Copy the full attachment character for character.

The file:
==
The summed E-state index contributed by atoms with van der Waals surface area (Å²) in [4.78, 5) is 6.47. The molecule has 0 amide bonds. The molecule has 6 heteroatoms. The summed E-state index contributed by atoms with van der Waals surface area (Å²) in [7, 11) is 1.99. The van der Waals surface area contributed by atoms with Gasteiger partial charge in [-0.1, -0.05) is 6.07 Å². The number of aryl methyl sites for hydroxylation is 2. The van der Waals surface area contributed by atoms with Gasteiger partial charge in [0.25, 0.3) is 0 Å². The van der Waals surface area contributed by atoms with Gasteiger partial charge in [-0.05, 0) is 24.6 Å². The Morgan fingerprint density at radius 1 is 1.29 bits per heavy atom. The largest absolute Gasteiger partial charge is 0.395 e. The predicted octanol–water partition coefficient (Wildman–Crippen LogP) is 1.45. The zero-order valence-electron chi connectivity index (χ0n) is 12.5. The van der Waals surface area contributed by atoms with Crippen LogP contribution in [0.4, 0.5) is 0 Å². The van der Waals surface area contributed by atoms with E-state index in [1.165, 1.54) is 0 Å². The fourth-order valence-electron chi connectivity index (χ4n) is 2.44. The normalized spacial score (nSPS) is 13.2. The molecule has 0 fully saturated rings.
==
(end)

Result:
The summed E-state index contributed by atoms with van der Waals surface area (Å²) in [4.78, 5) is 6.47. The molecule has 0 amide bonds. The molecule has 6 heteroatoms. The summed E-state index contributed by atoms with van der Waals surface area (Å²) in [7, 11) is 1.99. The van der Waals surface area contributed by atoms with Gasteiger partial charge in [-0.1, -0.05) is 6.07 Å². The number of aryl methyl sites for hydroxylation is 2. The van der Waals surface area contributed by atoms with Gasteiger partial charge in [0.25, 0.3) is 0 Å². The van der Waals surface area contributed by atoms with Gasteiger partial charge in [-0.05, 0) is 24.6 Å². The Morgan fingerprint density at radius 1 is 1.29 bits per heavy atom. The largest absolute Gasteiger partial charge is 0.395 e. The predicted octanol–water partition coefficient (Wildman–Crippen LogP) is 1.45. The zero-order valence-electron chi connectivity index (χ0n) is 12.5. The van der Waals surface area contributed by atoms with Crippen LogP contribution in [0.4, 0.5) is 0 Å². The van der Waals surface area contributed by atoms with E-state index in [1.165, 1.54) is 0 Å². The fourth-order valence-electron chi connectivity index (χ4n) is 2.44. The normalized spacial score (nSPS) is 13.2. The molecule has 0 fully saturated rings.